Magazine article IAJRC Journal

Goin' Home: The Uncompromising Life and Music of Ken Colyer

Magazine article IAJRC Journal

Goin' Home: The Uncompromising Life and Music of Ken Colyer

Article excerpt

Goin' Home: The Uncompromising Life and Music of Ken Colyer By Mike Pointon and Ray Smith The Ken Colyer Trust, 2010; 368pp, paper £22 (UK), £26 (Europe), £30 (elsewhere) Via : The KCT, 63, Rydal Gardens, Whiton, Middlesex, TW3 2JJ ketrust@blueyonder.co.uk

This extremely handsome book reminds me very much of Traveling Blues - The Life and Music of Tommy Ladnier (reviewed in the Journal issue for March, 2010) - both in the quality of its production and in its size - also in its weight! Two exceptional jazz biographies in 12 months!

Both books are copiously illustrated, in colour and in black and white. The big difference is that in the present case the narrative is told in the words of countless British jazz musicians (the cream of the crop) including the late Ken Colyer himself. They have been skilfully woven together by the two editors, a trombonist and a pianist, both of whom knew Ken and played with him on many occasions. The quality of the production is due to Ken's nephew, Martin Colyer, who is a magazine designer by trade and who has worked for many national publications.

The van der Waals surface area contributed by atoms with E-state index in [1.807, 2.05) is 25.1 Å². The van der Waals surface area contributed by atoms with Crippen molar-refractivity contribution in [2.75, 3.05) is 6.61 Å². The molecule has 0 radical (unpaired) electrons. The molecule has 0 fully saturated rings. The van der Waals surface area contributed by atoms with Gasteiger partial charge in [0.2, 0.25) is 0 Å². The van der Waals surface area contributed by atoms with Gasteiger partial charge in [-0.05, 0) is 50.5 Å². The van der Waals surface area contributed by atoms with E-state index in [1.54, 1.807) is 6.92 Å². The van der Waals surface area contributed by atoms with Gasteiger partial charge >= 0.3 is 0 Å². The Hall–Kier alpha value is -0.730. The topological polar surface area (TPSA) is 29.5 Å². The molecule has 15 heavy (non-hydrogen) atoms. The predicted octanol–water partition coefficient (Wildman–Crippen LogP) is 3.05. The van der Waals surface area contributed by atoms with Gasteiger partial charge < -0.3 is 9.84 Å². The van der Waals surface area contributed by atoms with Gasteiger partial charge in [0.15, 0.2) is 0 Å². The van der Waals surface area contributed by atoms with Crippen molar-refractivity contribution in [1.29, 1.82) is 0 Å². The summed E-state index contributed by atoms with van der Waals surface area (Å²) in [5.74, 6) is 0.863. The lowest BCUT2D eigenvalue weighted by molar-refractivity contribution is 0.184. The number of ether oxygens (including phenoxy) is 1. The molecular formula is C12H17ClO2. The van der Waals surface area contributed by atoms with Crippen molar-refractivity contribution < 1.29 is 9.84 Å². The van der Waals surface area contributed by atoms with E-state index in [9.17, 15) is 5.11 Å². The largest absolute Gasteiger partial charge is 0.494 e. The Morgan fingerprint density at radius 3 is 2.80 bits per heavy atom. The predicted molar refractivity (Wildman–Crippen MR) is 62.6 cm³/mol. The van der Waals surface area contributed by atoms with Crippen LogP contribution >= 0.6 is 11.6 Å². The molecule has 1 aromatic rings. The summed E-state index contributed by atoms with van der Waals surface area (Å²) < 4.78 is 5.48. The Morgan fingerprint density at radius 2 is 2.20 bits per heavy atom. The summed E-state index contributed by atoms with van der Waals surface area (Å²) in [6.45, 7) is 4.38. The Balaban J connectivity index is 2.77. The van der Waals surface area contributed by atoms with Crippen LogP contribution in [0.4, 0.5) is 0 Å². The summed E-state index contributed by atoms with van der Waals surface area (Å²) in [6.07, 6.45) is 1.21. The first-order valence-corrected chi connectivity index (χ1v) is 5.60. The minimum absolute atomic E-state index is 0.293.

It is a warts and all story. If you are familiar with the emergence of the revivalist jazz movement that flowered in Britain in the late 1940s and flourished in the 1950s you will know that trumpet player Ken Colyer played a pivotal role. Hearing Bunk Johnson and his colleagues was a revelation to us all. In Ken's case he was resolved to meet these musicians and again became a merchant seaman in order to get to America and travel to New Orleans. He outstayed his visitor's visa and ended up in the Parish Prison. Excerpts from his letters to his brother Bill in London were printed as they arrived in The Melody Maker and read like a fairy tale. Now they are published in full for the first time.

Upon his return he was lionised and played with a series of bands - the Crane River Jazz Band, the Christie Brothers Stompers, and so on, here described in great detail. …

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